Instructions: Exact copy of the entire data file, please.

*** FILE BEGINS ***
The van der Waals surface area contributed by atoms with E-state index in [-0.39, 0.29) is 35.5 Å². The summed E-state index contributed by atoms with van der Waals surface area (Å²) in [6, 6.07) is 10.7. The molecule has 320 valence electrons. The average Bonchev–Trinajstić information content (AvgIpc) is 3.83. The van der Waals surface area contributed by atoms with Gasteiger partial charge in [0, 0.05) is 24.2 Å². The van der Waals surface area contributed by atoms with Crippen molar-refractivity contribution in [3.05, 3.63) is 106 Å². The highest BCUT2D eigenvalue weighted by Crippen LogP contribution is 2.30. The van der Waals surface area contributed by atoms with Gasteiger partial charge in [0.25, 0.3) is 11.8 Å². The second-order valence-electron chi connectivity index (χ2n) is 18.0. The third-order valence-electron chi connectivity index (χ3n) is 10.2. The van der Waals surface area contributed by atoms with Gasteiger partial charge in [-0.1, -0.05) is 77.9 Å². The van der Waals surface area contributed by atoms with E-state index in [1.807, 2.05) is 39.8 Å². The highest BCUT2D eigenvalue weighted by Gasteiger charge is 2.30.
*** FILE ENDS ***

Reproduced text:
The van der Waals surface area contributed by atoms with E-state index in [-0.39, 0.29) is 35.5 Å². The summed E-state index contributed by atoms with van der Waals surface area (Å²) in [6, 6.07) is 10.7. The molecule has 320 valence electrons. The average Bonchev–Trinajstić information content (AvgIpc) is 3.83. The van der Waals surface area contributed by atoms with Gasteiger partial charge in [0, 0.05) is 24.2 Å². The van der Waals surface area contributed by atoms with Crippen molar-refractivity contribution in [3.05, 3.63) is 106 Å². The highest BCUT2D eigenvalue weighted by Crippen LogP contribution is 2.30. The van der Waals surface area contributed by atoms with Gasteiger partial charge in [0.25, 0.3) is 11.8 Å². The second-order valence-electron chi connectivity index (χ2n) is 18.0. The third-order valence-electron chi connectivity index (χ3n) is 10.2. The van der Waals surface area contributed by atoms with Gasteiger partial charge in [-0.1, -0.05) is 77.9 Å². The van der Waals surface area contributed by atoms with E-state index in [1.807, 2.05) is 39.8 Å². The highest BCUT2D eigenvalue weighted by Gasteiger charge is 2.30.